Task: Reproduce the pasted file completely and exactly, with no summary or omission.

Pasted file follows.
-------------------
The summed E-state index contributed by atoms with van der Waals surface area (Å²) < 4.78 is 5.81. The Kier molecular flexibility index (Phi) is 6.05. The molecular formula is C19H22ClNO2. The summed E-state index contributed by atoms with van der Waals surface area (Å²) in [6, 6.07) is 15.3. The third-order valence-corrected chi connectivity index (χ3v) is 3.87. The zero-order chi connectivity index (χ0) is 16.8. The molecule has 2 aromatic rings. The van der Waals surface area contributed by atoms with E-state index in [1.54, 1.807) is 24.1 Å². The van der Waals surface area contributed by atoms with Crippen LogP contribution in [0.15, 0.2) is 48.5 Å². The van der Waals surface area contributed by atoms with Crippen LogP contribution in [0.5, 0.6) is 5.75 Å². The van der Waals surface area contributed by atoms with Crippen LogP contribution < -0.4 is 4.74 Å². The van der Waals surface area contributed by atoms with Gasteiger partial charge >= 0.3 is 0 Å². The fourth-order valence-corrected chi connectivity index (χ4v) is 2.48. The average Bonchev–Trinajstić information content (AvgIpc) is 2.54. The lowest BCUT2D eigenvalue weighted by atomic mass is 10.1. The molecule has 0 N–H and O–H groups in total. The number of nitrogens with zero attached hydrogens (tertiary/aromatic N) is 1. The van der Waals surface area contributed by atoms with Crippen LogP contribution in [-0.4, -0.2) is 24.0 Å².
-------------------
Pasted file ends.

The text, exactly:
The summed E-state index contributed by atoms with van der Waals surface area (Å²) < 4.78 is 5.81. The Kier molecular flexibility index (Phi) is 6.05. The molecular formula is C19H22ClNO2. The summed E-state index contributed by atoms with van der Waals surface area (Å²) in [6, 6.07) is 15.3. The third-order valence-corrected chi connectivity index (χ3v) is 3.87. The zero-order chi connectivity index (χ0) is 16.8. The molecule has 2 aromatic rings. The van der Waals surface area contributed by atoms with E-state index in [1.54, 1.807) is 24.1 Å². The van der Waals surface area contributed by atoms with Crippen LogP contribution in [0.15, 0.2) is 48.5 Å². The van der Waals surface area contributed by atoms with Crippen LogP contribution in [0.5, 0.6) is 5.75 Å². The van der Waals surface area contributed by atoms with Crippen LogP contribution < -0.4 is 4.74 Å². The van der Waals surface area contributed by atoms with Gasteiger partial charge >= 0.3 is 0 Å². The fourth-order valence-corrected chi connectivity index (χ4v) is 2.48. The average Bonchev–Trinajstić information content (AvgIpc) is 2.54. The lowest BCUT2D eigenvalue weighted by atomic mass is 10.1. The molecule has 0 N–H and O–H groups in total. The number of nitrogens with zero attached hydrogens (tertiary/aromatic N) is 1. The van der Waals surface area contributed by atoms with Crippen LogP contribution in [-0.4, -0.2) is 24.0 Å².